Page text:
I am so sorry I tried to distract myself from this with you. You see, when I first started writing all this down, I felt like I had your support, like you gave a fuck. Just as a friend, but all the same… And everyone who has ever given a fuck has inevitably left me, so – in order to protect myself – I do stupid shit like this. You were so nice to me and I don’t believe I deserve it so I performed this epic little show for you. I told you from the start I was awful and that you were way too good to be spending your time talking to me. You were never anything but awesome, and I don’t regret a moment of this… aside from the way I’ve treated you.

In the next installment, I’ll explain how my mum still managed to upstage my rottenness. But I need a couple of days off first.

“I lost the plot for a while then. And I lost the subplot, the script, the soundtrack, the intermission, my popcorn, the credits and the exit sign.”

0 comments on “The last paragraph of chapter sixteen

  1. I like this but is this part of a noble if it is i have to read it all

  2. The hospice was to blame. Had you taken him home, he would have no drugs and be suffering, plus alone because you couldn’t be there all the time. At hospice, he had others looking out for him, and he them, in a friendship based on something only those men could understand.

    Cancer was the cause. Not you. He saw you plus got support. His own daughter did nothing. You did so much. You are fine.

    • I know… BUT… Back then, I didn’t realise that I had such little time left with him and hindsight has made me feel so guilty because I feel like I could have pushed myself to get through those few weeks. I know I wouldn’t have been able to cure the cancer, but I honestly think what I did was unforgivable. I don’t think he would have forgiven me, anyway.

      It was a shitty situation all round, and external – and internal, I suppose – influences were conspiring against us. I just know he would have done so much more for me, had the situations been reversed.

  3. I used to work in death and dying as a social worker. It is impossible for one person to provide 24-hour care. It takes a team. Everyone needs some down time and some personal time when caring for someone who is sick and dying.

    You tried as hard as you could. You provided everything you could for your grandfather. He knew that. He loved you for it. You no longer need to feel as miserable as you do.

    The question is, how much longer do you need to feel this way? When can you let this go and forgive yourself?

    Jack

    • It all happened very fast; he was obviously ill with something during late summer/autumn, but it was late November when they found a ‘shadow’ on his lung on the X-ray, December when he was diagnosed with lung cancer, and January when he died. I chatted to people online while he slept, but I didn’t have a chance to even think about taking any more time for myself.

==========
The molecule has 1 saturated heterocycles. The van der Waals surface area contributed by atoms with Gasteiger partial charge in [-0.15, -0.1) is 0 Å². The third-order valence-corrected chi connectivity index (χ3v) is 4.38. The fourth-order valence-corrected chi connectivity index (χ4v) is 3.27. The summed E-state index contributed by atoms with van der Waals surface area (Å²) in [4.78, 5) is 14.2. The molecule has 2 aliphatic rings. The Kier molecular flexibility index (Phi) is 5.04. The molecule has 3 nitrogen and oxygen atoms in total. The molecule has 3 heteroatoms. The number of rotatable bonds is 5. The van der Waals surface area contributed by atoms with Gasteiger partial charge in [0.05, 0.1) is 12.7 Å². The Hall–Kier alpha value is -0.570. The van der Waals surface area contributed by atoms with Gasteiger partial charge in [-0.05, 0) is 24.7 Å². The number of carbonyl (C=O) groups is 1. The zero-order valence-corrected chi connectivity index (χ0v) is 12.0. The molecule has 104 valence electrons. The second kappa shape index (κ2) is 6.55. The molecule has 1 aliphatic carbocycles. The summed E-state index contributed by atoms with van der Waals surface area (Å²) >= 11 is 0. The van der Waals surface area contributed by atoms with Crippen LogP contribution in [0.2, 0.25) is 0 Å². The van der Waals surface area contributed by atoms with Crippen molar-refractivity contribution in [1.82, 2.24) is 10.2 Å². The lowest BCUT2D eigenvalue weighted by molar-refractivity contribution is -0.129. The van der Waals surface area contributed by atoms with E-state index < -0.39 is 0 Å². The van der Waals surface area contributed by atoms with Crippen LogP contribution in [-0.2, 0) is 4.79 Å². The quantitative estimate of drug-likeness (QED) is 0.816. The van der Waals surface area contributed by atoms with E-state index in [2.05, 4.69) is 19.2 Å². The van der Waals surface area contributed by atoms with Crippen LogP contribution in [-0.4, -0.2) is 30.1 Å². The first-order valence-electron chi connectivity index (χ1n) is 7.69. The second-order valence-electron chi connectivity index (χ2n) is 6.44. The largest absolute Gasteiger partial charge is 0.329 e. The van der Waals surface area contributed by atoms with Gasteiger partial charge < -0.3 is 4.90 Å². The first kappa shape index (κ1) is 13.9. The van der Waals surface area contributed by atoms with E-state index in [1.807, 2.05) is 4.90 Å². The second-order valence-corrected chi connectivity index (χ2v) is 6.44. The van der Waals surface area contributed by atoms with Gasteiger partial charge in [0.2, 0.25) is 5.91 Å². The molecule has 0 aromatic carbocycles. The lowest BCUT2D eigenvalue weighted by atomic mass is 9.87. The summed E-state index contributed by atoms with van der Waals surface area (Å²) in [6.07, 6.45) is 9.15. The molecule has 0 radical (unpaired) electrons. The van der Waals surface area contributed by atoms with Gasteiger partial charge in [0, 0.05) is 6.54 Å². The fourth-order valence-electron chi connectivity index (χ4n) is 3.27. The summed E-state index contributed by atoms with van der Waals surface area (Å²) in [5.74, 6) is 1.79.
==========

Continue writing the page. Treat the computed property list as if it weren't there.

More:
It’s all the thoughts of ‘What if…’ and ‘If only I…’ that won’t leave me alone. And knowing that he would have probably been heartbroken if he knew I’d asked them to keep him in is the hardest thing of all.

      I have no answer to that question. I don’t feel as though I’m in a position to forgive myself but I never worked out a suitable atonement so it just hangs over me. It’s been almost ten years and I’m not that much further through than I was just after it happened. I’m hoping that writing about it will help. And it has, a little. Something has lifted, ever so slightly.

      • You might consider trying this, then: write a letter to him and ask him for forgiveness and then write a letter from him to you. And, after ten years, it may be time to talk to a professional councilor someone who specializes in grief.

        I’ll keep reading your blog, though. You’ve got a hell of a story and I’m glad you’re telling it.

        • I will definitely try that, thank you for the advice! I will need to be in the right frame of mind though… And that’s not me trying to procrastinate, it’s just that I could actually make things worse if I’m feeling negative in any way when I do it. Grief counselling has been mentioned before, and I think I was ineligible for NHS treatment, but I’ll see if I can push for something.
          And thank you for reading! That means so much to me 🙂

          • Definitely wait for the right frame of mind on the letters. But, I can’t make diagnoses any more and I don’t know enough about you, but it sounds to me like complex grief and possibly PTSD are reasonable grounds. I don’t know what the NHS qualifications are for treatment.

          • I will, thank you. Ah, the categories are in a bit of a state on here but I tried to write up some of my medical history in the ‘Case study’ category. I’ve seen a psychiatrist, a bunch of psychologists and a psychoanalyst but they’ve all focused on my childhood and the horrible stuff that happened when I still lived with my mum (which is also detailed on here, but it’s all tangled up with other stuff) so the issues with my grandad got overlooked. One person mentioned complicated grief, but I had to research it myself. My actual diagnoses were: borderline personality disorder, panic disorder with agoraphobia, past history of Anorexia Nervosa, and substance and alcohol abuse.

            NHS referrals depend on where you live and what’s wrong with you, but the only thing I’ve ever seen that’s meant to be useful for BPD is DBT and every time I’ve enquired, the GP hasn’t even heard of it!

  4. You are not a horrible person…that is all I’m going to say about this. Just know that.